For the first time, China laid claim to the entire Galwan Valley as sovereign territory
The outrage by the People’s Liberation Army in Ladakh’s Galwan Valley earlier this week, with at least 20 Indian soldiers killed and perhaps many officers and men taken hostage, should be a wake-up call to this country on China’s real intentions.
No matter what its foreign ministry spokespersons may say about Beijing’s so-called peaceful intentions, the reality was the wilful way its soldiers made mincemeat of a series of agreements between the two countries over decades to shun the use of force to resolve differences at the Line of Actual Control. For the first time, China also laid claim to the entire Galwan Valley as sovereign territory, while hitherto it was always regarded as disputed territory, a matter to be resolved peacefully in negotiations.
India has once again demanded that the two sides go back to the status quo as of mid-April – but it won’t be an easy task to compel the Chinese to leave the vantage points they have seized both in Galwan and the Finger area around the Pangong Tso lake.
While it may be a mistake to completely rule out the military option, the Indian Army will find it somewhat challenging to push the PLA out of the areas it has occupied by force.
China is no Pakistan and must be handled differently. A series of negotiations between major generals took place on the ground even after Monday’s clash, but high-level intervention is vital both at the diplomatic and political levels.
More important, we in this country need to rethink the way we look at and respond to China. For too long, we have mollycoddled them, trying to “understand” their sensitivities. Have the Chinese ever tried to understand India’s sensitivities, and modified their behaviour accordingly?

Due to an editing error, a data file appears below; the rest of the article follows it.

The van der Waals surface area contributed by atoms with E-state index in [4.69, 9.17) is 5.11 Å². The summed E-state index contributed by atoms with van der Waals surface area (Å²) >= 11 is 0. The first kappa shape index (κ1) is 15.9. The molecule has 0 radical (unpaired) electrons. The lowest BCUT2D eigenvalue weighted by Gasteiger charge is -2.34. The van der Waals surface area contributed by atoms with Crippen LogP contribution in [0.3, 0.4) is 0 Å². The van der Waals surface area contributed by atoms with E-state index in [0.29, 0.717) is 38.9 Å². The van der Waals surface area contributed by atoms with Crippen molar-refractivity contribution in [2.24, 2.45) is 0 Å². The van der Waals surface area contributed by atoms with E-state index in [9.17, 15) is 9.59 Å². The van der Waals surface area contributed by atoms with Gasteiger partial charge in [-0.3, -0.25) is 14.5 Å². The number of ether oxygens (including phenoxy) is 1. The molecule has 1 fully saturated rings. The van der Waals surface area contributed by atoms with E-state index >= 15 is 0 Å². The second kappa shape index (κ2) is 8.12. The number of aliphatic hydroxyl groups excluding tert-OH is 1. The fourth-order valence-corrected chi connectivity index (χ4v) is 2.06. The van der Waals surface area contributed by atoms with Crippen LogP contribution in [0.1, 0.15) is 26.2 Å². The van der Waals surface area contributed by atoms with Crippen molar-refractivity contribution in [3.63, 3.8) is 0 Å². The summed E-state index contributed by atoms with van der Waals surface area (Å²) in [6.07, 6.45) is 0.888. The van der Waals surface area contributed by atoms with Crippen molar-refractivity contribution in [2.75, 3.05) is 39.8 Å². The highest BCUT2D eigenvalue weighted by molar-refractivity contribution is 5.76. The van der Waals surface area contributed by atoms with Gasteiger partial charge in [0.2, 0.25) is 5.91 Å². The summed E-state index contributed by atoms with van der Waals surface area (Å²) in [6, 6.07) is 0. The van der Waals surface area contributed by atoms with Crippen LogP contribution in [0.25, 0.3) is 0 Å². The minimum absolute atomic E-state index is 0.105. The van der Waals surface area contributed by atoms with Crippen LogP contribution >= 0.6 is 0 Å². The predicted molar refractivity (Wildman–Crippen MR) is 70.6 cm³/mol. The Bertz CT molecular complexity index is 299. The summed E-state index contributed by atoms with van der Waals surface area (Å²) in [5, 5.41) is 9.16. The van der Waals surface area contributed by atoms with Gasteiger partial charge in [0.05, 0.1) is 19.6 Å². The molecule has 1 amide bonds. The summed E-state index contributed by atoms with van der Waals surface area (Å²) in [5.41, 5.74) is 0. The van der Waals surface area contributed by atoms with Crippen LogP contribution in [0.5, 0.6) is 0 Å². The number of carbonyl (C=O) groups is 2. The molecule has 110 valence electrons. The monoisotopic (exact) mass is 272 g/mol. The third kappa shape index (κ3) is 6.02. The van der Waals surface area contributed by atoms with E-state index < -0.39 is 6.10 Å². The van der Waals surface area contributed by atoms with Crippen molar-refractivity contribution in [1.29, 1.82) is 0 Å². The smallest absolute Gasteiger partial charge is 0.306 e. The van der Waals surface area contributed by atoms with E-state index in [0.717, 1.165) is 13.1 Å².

Just after the People’s Republic was born in October 1949, and for decades, Jawaharlal Nehru’s India stayed silent on the invasion and occupation of Tibet, even as it welcomed and gave shelter to the fleeing Dalai Lama.
It was India that was one of the first to campaign for China’s UN seat (then held by the Nationalists in Taipei) to be given to the PRC. And we all know how China paid us back in 1962.
Let’s review our “One China” policy. The Republic of China, or Taiwan, is, like India and unlike the PRC, a democracy, and we have a thriving economic and cultural relationship, along with direct flights. What’s the harm if our diplomats and politicians engage it on a more formal basis? For starters, we can support Taiwan’s application for membership of international bodies like WHO and ICAO. Also, the Tibetan people who were driven into exile in India, and their succeeding generations, have become an intrinsic part of our national life, and the Dalai Lama is a revered figure across this country.
Why not give him the Bharat Ratna, for which there have been persistent demands? Every time a Chinese minister or delegation visits New Delhi, the police routinely rounds up Tibetans protesting peacefully outside the Chinese embassy. Why are we so desperate to avoid annoying the Chinese?
The India-China economic relationship is an unequal one, where we have a $53.7 billion trade deficit. Despite the widespread calls, any economic disengagement may not be a viable option immediately.